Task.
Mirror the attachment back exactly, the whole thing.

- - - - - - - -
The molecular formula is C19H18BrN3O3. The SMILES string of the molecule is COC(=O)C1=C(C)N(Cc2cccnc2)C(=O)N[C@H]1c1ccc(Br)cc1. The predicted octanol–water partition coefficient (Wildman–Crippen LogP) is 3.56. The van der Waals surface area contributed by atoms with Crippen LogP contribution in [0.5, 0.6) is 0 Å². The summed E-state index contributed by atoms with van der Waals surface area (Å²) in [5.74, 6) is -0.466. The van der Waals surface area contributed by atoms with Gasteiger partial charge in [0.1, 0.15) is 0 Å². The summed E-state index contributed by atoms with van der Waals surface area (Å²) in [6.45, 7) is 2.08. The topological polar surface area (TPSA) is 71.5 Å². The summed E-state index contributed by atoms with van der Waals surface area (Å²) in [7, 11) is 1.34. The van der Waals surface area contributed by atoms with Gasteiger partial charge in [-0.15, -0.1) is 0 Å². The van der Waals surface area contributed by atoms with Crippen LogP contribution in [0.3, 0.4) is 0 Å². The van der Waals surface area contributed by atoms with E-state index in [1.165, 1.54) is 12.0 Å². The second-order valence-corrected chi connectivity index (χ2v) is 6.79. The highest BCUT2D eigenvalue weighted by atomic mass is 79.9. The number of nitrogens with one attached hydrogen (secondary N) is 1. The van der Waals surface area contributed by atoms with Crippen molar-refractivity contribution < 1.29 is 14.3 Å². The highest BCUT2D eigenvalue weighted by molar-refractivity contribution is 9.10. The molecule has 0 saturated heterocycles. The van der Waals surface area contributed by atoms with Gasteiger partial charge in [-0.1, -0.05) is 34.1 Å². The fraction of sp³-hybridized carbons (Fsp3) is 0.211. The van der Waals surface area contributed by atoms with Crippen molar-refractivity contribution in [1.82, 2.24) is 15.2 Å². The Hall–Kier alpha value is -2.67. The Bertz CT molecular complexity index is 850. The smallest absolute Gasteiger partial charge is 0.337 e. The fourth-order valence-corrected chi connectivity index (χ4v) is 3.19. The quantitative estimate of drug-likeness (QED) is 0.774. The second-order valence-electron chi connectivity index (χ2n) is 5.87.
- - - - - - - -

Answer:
The molecular formula is C19H18BrN3O3. The SMILES string of the molecule is COC(=O)C1=C(C)N(Cc2cccnc2)C(=O)N[C@H]1c1ccc(Br)cc1. The predicted octanol–water partition coefficient (Wildman–Crippen LogP) is 3.56. The van der Waals surface area contributed by atoms with Crippen LogP contribution in [0.5, 0.6) is 0 Å². The summed E-state index contributed by atoms with van der Waals surface area (Å²) in [5.74, 6) is -0.466. The van der Waals surface area contributed by atoms with Gasteiger partial charge in [0.1, 0.15) is 0 Å². The summed E-state index contributed by atoms with van der Waals surface area (Å²) in [6.45, 7) is 2.08. The topological polar surface area (TPSA) is 71.5 Å². The summed E-state index contributed by atoms with van der Waals surface area (Å²) in [7, 11) is 1.34. The van der Waals surface area contributed by atoms with Gasteiger partial charge in [-0.15, -0.1) is 0 Å². The van der Waals surface area contributed by atoms with Crippen LogP contribution in [0.3, 0.4) is 0 Å². The van der Waals surface area contributed by atoms with E-state index in [1.165, 1.54) is 12.0 Å². The second-order valence-corrected chi connectivity index (χ2v) is 6.79. The highest BCUT2D eigenvalue weighted by atomic mass is 79.9. The number of nitrogens with one attached hydrogen (secondary N) is 1. The van der Waals surface area contributed by atoms with Crippen molar-refractivity contribution < 1.29 is 14.3 Å². The highest BCUT2D eigenvalue weighted by molar-refractivity contribution is 9.10. The molecule has 0 saturated heterocycles. The van der Waals surface area contributed by atoms with Gasteiger partial charge in [-0.1, -0.05) is 34.1 Å². The fraction of sp³-hybridized carbons (Fsp3) is 0.211. The van der Waals surface area contributed by atoms with Crippen molar-refractivity contribution in [1.82, 2.24) is 15.2 Å². The Hall–Kier alpha value is -2.67. The Bertz CT molecular complexity index is 850. The smallest absolute Gasteiger partial charge is 0.337 e. The fourth-order valence-corrected chi connectivity index (χ4v) is 3.19. The quantitative estimate of drug-likeness (QED) is 0.774. The second-order valence-electron chi connectivity index (χ2n) is 5.87.